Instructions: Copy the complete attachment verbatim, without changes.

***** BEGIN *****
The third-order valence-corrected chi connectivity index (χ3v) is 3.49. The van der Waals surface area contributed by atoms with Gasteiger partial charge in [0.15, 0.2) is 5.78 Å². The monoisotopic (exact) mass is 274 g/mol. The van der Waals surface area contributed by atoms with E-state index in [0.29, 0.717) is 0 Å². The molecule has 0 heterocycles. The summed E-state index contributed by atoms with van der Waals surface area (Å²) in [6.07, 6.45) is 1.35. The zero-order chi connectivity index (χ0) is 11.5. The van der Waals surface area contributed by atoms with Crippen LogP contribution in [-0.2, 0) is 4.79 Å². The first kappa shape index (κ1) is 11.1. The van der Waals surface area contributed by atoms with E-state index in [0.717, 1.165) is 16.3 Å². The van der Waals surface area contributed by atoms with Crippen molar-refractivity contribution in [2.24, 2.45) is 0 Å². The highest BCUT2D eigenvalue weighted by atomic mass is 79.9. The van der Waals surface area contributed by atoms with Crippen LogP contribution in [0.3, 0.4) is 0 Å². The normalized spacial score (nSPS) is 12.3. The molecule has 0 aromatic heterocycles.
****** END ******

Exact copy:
The third-order valence-corrected chi connectivity index (χ3v) is 3.49. The van der Waals surface area contributed by atoms with Gasteiger partial charge in [0.15, 0.2) is 5.78 Å². The monoisotopic (exact) mass is 274 g/mol. The van der Waals surface area contributed by atoms with E-state index in [0.29, 0.717) is 0 Å². The molecule has 0 heterocycles. The summed E-state index contributed by atoms with van der Waals surface area (Å²) in [6.07, 6.45) is 1.35. The zero-order chi connectivity index (χ0) is 11.5. The van der Waals surface area contributed by atoms with Crippen LogP contribution in [-0.2, 0) is 4.79 Å². The first kappa shape index (κ1) is 11.1. The van der Waals surface area contributed by atoms with E-state index in [0.717, 1.165) is 16.3 Å². The van der Waals surface area contributed by atoms with Crippen molar-refractivity contribution in [2.24, 2.45) is 0 Å². The highest BCUT2D eigenvalue weighted by atomic mass is 79.9. The van der Waals surface area contributed by atoms with Crippen LogP contribution in [0.3, 0.4) is 0 Å². The normalized spacial score (nSPS) is 12.3. The molecule has 0 aromatic heterocycles.